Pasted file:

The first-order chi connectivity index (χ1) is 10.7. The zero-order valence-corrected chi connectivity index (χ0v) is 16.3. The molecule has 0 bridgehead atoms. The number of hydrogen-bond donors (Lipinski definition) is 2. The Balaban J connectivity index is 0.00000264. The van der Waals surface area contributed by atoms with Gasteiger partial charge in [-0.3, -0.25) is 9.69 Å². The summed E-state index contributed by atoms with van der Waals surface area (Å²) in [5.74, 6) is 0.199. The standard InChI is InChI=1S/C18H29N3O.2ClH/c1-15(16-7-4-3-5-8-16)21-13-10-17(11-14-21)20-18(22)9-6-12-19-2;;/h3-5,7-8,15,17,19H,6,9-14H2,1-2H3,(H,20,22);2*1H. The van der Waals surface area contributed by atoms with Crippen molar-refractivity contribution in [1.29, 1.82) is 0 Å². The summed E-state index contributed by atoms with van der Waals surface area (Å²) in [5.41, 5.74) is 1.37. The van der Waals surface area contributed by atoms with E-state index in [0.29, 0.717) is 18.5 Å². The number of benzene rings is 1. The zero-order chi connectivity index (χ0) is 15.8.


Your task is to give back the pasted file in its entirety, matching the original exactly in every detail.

The first-order chi connectivity index (χ1) is 10.7. The zero-order valence-corrected chi connectivity index (χ0v) is 16.3. The molecule has 0 bridgehead atoms. The number of hydrogen-bond donors (Lipinski definition) is 2. The Balaban J connectivity index is 0.00000264. The van der Waals surface area contributed by atoms with Gasteiger partial charge in [-0.3, -0.25) is 9.69 Å². The summed E-state index contributed by atoms with van der Waals surface area (Å²) in [5.74, 6) is 0.199. The standard InChI is InChI=1S/C18H29N3O.2ClH/c1-15(16-7-4-3-5-8-16)21-13-10-17(11-14-21)20-18(22)9-6-12-19-2;;/h3-5,7-8,15,17,19H,6,9-14H2,1-2H3,(H,20,22);2*1H. The van der Waals surface area contributed by atoms with Crippen molar-refractivity contribution in [1.29, 1.82) is 0 Å². The summed E-state index contributed by atoms with van der Waals surface area (Å²) in [5.41, 5.74) is 1.37. The van der Waals surface area contributed by atoms with E-state index in [0.29, 0.717) is 18.5 Å². The number of benzene rings is 1. The zero-order chi connectivity index (χ0) is 15.8.